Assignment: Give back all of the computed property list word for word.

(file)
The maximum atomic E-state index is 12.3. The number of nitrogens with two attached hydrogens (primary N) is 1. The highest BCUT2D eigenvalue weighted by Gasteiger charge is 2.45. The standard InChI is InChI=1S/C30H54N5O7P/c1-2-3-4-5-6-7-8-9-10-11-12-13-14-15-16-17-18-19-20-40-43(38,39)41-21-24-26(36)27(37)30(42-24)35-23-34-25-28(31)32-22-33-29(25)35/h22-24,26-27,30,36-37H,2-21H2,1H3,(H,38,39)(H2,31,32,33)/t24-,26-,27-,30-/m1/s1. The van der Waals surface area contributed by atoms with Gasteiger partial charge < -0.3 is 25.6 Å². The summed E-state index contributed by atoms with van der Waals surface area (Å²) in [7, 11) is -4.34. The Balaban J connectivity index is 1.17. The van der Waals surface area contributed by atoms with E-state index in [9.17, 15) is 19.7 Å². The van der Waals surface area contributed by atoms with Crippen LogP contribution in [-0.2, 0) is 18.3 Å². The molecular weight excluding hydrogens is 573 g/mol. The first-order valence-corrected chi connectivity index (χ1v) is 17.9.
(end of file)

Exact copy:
The maximum atomic E-state index is 12.3. The number of nitrogens with two attached hydrogens (primary N) is 1. The highest BCUT2D eigenvalue weighted by Gasteiger charge is 2.45. The standard InChI is InChI=1S/C30H54N5O7P/c1-2-3-4-5-6-7-8-9-10-11-12-13-14-15-16-17-18-19-20-40-43(38,39)41-21-24-26(36)27(37)30(42-24)35-23-34-25-28(31)32-22-33-29(25)35/h22-24,26-27,30,36-37H,2-21H2,1H3,(H,38,39)(H2,31,32,33)/t24-,26-,27-,30-/m1/s1. The van der Waals surface area contributed by atoms with Gasteiger partial charge < -0.3 is 25.6 Å². The summed E-state index contributed by atoms with van der Waals surface area (Å²) in [7, 11) is -4.34. The Balaban J connectivity index is 1.17. The van der Waals surface area contributed by atoms with E-state index in [9.17, 15) is 19.7 Å². The van der Waals surface area contributed by atoms with Crippen LogP contribution in [-0.2, 0) is 18.3 Å². The molecular weight excluding hydrogens is 573 g/mol. The first-order valence-corrected chi connectivity index (χ1v) is 17.9.